It's time once again to peek behind the Steam curtain and catch a glimpse at some of the most innovative indie titles on the horizon...provided, of course, that you can find them.
The Next Fests are some of the biggest events for the small developer, but that doesn't mean these events are easy to navigate. Between the borderline AAA titles that attract the bulk of the attention and the inevitable flood of generic trend-chasing games, it's not always so easy to locate those exciting innovators.
So here's my little contribution: Seven games that you might have overlooked, but really shouldn't miss.
Gliese is a world of ancient mysteries that the denizens have always left alone - until now. Many generations ago, the world was almost wiped out by ill-understood forces. Now, a new threat has emerged - specters from beyond time, their power linked to a massive ancient structure located deep in the desert. It's up to a lone warrior to journey to that structure and put a stop to whomever or whatever is calling those specters before it's too late.
Monolith is an action RPG that could be safely likened to a few games, most notably some Zelda titles. Needless to say, this is an ambitious game - an attempt by an indie developer to create the kind of experience that has always been the domain of the biggest AAA developers. Looking at the lush and varied visual design, I think they have a real shot.
With the ongoing glut of deckbuilders, many developers have been looking for ways to stand out, and bringing dice into the mix is currently popular. This worked out very well for Astrea, and now Guidelight Games is bringing their own vision to the burgeoning style with SpellRogue.
Unlike Astrea, the dice are not abilities in and of themselves but rather "mana dice" that are used to power spells. The effects of those spells can vary depending on which dice are used - channeling a die with an even face might add an additional effect to a defensive spell, while spending a lot of small dice on an attack spell can pump up its damage. Each of the game's three sorcerers also has abilities that allow them to manipulate their dice pool, adding an additional tactical layer.
Video games have always been pretty weird, but the last few years have seen games really embrace that old-school surrealism and push it to new heights. Octopus City Blues - a game about a frozen world in which the last humans inexplicably live on a giant octopus - is a fine example of this style.
Octopus City Blues follows the misadventures of Kaf Kafkaryan, an ordinary man (relatively speaking) with a boring job and a weird relationship with beetles. Over the course of the game, Kaf is pulled into a conspiracy at the heart of his world and must find a way to untangle it. What follows is an adventure game with some light RPG elements and multiple paths and endings, all enhanced with creepy, unreal visuals with really push the limits of what pixel art can do.
There's a fair bit of variety in the shmup world, but they always come down to the same basic principle - move from one side of the screen to the other and shoot everything that gets in the way. Anisto throws a real curveball: This is a shooter with no shooting.
In Anisto, the player controls a series of mining ships that are part of a grand terraforming project. These ships are equipped with a range of tools used to identify, extract, and refine materials from asteroids. These asteroids are the "enemies" of Anisto, offering an opportunity but also a threat as they can easily smash an unwary player's tiny ship to pieces. If you don't need any pew pew in your shmup, this might be the game for you.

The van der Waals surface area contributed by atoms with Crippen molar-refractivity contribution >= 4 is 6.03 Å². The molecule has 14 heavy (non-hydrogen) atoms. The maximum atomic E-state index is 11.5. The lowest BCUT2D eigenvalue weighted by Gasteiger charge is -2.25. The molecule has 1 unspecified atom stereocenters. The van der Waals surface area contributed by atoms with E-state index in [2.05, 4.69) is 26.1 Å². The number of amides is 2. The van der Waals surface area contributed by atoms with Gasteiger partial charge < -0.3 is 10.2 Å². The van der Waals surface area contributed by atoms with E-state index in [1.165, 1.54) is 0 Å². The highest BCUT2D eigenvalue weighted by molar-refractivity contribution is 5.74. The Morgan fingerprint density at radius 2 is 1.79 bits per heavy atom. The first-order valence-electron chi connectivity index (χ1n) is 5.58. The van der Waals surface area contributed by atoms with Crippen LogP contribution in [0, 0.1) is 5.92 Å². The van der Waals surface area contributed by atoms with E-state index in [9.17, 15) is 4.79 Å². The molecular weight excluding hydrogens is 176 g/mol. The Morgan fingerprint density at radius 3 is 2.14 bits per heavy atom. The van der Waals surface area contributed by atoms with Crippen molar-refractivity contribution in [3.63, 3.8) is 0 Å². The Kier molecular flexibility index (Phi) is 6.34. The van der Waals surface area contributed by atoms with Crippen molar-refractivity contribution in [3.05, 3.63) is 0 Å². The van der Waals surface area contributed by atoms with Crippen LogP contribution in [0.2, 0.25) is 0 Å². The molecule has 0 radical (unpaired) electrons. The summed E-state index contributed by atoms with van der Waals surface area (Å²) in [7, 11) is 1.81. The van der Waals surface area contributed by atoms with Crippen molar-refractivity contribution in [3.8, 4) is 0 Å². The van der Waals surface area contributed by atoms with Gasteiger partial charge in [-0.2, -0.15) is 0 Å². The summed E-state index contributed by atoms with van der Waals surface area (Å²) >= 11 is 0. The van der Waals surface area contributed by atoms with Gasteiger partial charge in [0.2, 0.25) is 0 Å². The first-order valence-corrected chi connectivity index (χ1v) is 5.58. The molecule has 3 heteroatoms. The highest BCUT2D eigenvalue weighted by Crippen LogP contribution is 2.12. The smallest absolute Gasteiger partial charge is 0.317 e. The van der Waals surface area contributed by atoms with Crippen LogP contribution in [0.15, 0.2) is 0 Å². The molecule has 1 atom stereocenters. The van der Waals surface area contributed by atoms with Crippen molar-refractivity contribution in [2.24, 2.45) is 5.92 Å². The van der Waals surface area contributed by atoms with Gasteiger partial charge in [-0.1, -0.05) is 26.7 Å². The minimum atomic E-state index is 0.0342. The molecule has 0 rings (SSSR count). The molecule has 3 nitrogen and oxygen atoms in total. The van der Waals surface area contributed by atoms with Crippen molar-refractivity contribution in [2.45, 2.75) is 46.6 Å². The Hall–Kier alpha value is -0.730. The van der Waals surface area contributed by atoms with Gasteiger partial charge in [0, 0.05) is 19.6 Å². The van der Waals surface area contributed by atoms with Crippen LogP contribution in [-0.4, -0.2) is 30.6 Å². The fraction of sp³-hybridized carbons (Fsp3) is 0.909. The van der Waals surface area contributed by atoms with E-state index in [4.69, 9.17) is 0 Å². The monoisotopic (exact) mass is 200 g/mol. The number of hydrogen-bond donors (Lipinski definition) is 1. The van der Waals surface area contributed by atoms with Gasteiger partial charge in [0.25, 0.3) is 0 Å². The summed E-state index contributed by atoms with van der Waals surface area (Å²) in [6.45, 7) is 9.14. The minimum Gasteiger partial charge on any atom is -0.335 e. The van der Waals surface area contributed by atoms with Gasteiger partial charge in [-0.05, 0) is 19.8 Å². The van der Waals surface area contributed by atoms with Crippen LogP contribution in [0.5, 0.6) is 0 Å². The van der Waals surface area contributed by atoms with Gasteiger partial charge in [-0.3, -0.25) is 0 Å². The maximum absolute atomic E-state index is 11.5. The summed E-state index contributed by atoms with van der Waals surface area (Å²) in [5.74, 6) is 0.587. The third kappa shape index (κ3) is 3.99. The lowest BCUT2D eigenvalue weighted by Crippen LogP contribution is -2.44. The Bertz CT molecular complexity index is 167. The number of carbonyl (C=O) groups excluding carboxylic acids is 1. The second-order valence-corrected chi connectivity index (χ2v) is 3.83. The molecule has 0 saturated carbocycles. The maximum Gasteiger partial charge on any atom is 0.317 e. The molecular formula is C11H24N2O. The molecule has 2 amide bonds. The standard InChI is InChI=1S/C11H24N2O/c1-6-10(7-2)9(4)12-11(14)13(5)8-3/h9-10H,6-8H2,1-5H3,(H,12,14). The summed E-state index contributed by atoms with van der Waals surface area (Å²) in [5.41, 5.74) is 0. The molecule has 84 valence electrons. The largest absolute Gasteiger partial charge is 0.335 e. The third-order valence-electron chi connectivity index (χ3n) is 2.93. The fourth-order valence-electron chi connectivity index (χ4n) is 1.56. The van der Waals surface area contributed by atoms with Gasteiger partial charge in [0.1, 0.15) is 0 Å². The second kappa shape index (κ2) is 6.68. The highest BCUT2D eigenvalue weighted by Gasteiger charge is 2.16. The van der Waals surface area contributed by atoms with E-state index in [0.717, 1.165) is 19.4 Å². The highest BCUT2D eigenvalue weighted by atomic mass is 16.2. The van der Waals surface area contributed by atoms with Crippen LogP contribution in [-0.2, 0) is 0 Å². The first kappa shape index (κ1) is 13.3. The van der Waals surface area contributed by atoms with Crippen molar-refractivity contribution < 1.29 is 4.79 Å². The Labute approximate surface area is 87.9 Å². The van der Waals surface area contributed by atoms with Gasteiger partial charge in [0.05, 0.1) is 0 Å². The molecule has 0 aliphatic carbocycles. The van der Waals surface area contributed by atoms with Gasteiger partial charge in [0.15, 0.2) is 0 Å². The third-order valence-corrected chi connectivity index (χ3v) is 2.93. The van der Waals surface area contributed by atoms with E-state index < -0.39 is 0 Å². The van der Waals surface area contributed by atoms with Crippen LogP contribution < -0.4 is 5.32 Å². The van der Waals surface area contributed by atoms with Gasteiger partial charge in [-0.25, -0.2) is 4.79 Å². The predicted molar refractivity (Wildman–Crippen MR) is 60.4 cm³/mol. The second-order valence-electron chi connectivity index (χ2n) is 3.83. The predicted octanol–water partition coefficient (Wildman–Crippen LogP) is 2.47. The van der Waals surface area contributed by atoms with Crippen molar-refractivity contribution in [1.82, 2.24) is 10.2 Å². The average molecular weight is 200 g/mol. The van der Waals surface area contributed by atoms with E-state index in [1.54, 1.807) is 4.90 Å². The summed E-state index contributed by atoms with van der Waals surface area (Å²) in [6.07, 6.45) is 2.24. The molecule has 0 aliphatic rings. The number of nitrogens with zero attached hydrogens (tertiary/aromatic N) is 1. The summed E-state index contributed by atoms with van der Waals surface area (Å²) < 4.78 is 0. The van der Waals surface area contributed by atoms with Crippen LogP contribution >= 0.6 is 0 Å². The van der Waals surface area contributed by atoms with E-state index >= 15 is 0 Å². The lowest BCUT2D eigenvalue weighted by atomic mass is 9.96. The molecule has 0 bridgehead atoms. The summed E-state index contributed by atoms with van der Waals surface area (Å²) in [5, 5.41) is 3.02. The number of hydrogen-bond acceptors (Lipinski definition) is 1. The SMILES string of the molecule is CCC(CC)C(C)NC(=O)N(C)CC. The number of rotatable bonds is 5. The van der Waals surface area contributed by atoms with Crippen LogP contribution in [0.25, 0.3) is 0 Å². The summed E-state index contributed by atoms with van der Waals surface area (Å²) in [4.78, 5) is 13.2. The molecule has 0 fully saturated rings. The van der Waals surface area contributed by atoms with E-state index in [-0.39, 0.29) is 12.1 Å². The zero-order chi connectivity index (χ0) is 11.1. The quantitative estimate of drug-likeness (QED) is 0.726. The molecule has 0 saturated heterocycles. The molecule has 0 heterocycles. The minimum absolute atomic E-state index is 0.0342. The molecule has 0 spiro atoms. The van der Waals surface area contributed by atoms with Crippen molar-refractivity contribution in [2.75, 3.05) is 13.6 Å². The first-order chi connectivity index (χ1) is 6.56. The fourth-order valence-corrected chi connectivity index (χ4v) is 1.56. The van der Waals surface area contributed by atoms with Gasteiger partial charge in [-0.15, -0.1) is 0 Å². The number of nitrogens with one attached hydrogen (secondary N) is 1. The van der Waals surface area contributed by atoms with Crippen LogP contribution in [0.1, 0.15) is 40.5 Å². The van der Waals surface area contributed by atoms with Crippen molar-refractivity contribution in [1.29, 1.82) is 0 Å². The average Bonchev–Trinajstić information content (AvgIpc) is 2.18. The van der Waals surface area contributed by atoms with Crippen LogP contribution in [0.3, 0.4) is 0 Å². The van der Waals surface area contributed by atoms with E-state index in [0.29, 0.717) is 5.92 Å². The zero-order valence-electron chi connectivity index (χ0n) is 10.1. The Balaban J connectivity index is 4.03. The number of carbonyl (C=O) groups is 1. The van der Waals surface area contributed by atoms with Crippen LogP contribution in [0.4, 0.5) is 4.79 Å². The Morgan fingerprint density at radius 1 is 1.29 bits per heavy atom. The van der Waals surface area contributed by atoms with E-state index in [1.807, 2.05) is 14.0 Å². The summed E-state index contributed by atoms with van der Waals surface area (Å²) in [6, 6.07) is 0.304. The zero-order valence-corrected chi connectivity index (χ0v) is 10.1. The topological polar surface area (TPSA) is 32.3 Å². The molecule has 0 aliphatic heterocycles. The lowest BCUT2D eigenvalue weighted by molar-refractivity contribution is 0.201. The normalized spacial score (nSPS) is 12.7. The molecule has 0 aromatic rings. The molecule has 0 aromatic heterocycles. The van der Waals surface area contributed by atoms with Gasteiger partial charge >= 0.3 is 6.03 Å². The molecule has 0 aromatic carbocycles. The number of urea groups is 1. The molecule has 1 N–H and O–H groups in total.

I'm a sucker for games with historical settings, especially when I know something about the history in question. In this case, we have The Last Soldier of the Ming Dynasty, a story set during the wokou pirate raids of the mid-16th century. Playing as a lone, isolated soldier stranded on a wokou-controlled island (presumably Tsushima), the player must try to take down the pirates and put an end to the coastal terror.
The most striking element of The Last Soldier of the Ming Dynasty has to be the visuals. The art style is based on classical Chinese paintings, giving the game a hand-inked look that is rarely explored in 3D titles.
World War I remains an underexplored setting in video games, and the approach taken in All Quiet in the Trenches deviates greatly from most war-themed games. Taking control of the commander of a group of German soldiers, the player is tasked with managing day-to-day life in the trenches and leading the men into battle.
What's interesting here is the narrative approach. All Quiet in the Trenches features a tactical combat system, but the game makes it clear that the player's actions in battle are not going to affect the progression of the war in any way. Rather, the narrative focuses on how both battle and the long stretches between battles affect the soldiers. You aren't trying to win a war as much as you are trying to get as many soldiers home alive and intact as possible.
Given how important Portal (and its sequel) are to indie games and to video games in general, it's a sign of boldness that multiple developers are trying their hand at making Portal-like games. One of the more interesting ones is Entanglement, which casts the player as an employee at an outwardly normal shipping/logistics company that employs out-of-this-world technology to make moving packages a breeze.
The key mechanics are based around quantum entanglement, a phenomenon that I won't even attempt to explain here. What's important is that the player can link two objects together and then use a device to manipulate both of them - transferring mass between them, for example, or causing them to move in equal but opposed ways. This opens up a lot of possibilities for novel puzzles and puzzle solutions.
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